1. for a couple of weeks; hardly enough time to cause any damage to the forever and long-standing patriarchal, male hierarchical system. Kim Campbell was left ‘holding the fort’ for as soon as the next male was elected to take her place. quote>”When Brian Mulroney stepped down as prime minister in 1993, the Conservative party chose Campbell as his successor less than a year before the next federal election. Campbell then served as prime minister from June 25 to November 4, 1993. Although Campbell’s approval soared during her time as prime minister, she lost the election to Liberal leader Jean Chrétien on October 25 1993, in large part due to the Canadian public’s dissatisfaction with the Conservative party that had skyrocketed during the Mulroney era…” < end quote (from ubyssey dot ca)
        Go figure.

  5. Miss Representation left me with the sinking feeling of total failure. I realized that in my lifetime (i am 60 yrs old) women made no progress. Someone in the documentary said, if we go forward at the speed we have been going, it will take Women 500 years(!!!) to get where Men are. How depressing is that!

    1. I know exactly what you mean. Im 52 this year and I feel like I have let my daughter and every other young women in my life down.

  6. Pingback: „Miss Representation“ – kako gubimo devojčice | She as object/Ona kao objekat
  7. These women make great points but it is very bias as most documentaries have to be. I turned it off when it was showing Angelina Jolie pregnant and stating that women are only valuable to men while they are sexually active and able to bare children. The double standards in our feminist driven society is absurd. A women on the other hand, will only be interested in a man or opportunity for the duration of time that it benefits her. All future promises made together of life plans will become null and void if he could not provide for her. Men are shamed into organizing their life around providing and protecting women at any cost. If a man doesn’t fulfill is society conditioned role, he is seen as selfish or not a “real man”. It wouldn’t be right to hold a woman 100% responsible for putting our basic needs before them but it is the expectation for men to be 100% for women in their lives. There are hundreds of examples in the media of men valuing intelligence and character among other traits over beauty and sex but the documentary neglected any balanced examples.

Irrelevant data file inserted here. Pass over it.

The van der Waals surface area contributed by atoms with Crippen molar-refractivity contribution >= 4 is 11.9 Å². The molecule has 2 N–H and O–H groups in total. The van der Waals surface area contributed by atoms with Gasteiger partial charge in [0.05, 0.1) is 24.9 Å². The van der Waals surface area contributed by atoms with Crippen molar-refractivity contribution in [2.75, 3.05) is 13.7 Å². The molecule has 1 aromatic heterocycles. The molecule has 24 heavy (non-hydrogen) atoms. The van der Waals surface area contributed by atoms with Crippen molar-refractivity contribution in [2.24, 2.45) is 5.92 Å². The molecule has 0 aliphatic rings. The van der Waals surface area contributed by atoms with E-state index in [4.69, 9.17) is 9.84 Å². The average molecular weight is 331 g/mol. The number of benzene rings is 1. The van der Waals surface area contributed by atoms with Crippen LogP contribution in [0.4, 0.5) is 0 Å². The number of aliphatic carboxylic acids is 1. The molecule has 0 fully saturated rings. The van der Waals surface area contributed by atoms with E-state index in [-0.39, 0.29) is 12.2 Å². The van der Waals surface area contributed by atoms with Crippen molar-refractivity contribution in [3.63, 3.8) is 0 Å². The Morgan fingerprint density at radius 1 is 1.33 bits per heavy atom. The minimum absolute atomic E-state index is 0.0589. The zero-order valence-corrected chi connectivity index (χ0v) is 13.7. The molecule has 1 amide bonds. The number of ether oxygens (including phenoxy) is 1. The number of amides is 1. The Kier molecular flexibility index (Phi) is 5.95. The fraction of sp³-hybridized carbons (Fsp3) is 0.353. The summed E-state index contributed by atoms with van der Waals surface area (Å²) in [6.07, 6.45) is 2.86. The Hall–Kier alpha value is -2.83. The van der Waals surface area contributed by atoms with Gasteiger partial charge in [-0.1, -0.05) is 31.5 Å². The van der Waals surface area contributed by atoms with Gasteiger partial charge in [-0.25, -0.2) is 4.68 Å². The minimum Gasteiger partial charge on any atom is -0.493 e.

1. Too bad you turned it off mid-way through, you would have seen that the way men are pressured in our society was also addressed later on. It should also be taken into account that much of the mainstream media, which is supposed to be geared towards both genders, is biased by men. When you say that this documentary is “biased”, you’re confusing actual bias with focusing on one issue at a time. If this documentary focused on the struggles of both men and women in equal measure, it would no longer be a documentary about women. Of course men have their own struggles too, and focusing on the struggles of women in one documentary doesn’t cancel out that fact. Finally, in response to your last sentance, refer back to my first sentance. There were many well-spoken, intelligent men and boys interviewed throughout the documentary, as well as many more women and girls – because who better to talk about the struggle women face today with the way we are represented, than them. If nothing else, I’m sure that we can at least agree upon one thing and that is that the way our society functions today around gender issues is not working. If you are really interested in making a difference, get informed, watch a full documentary and read a full book before making uninformed comments. If women are able to acknowledge the struggles men face daily, after going through their fare share throughout history, maybe you should be able to acknowledge ours as well.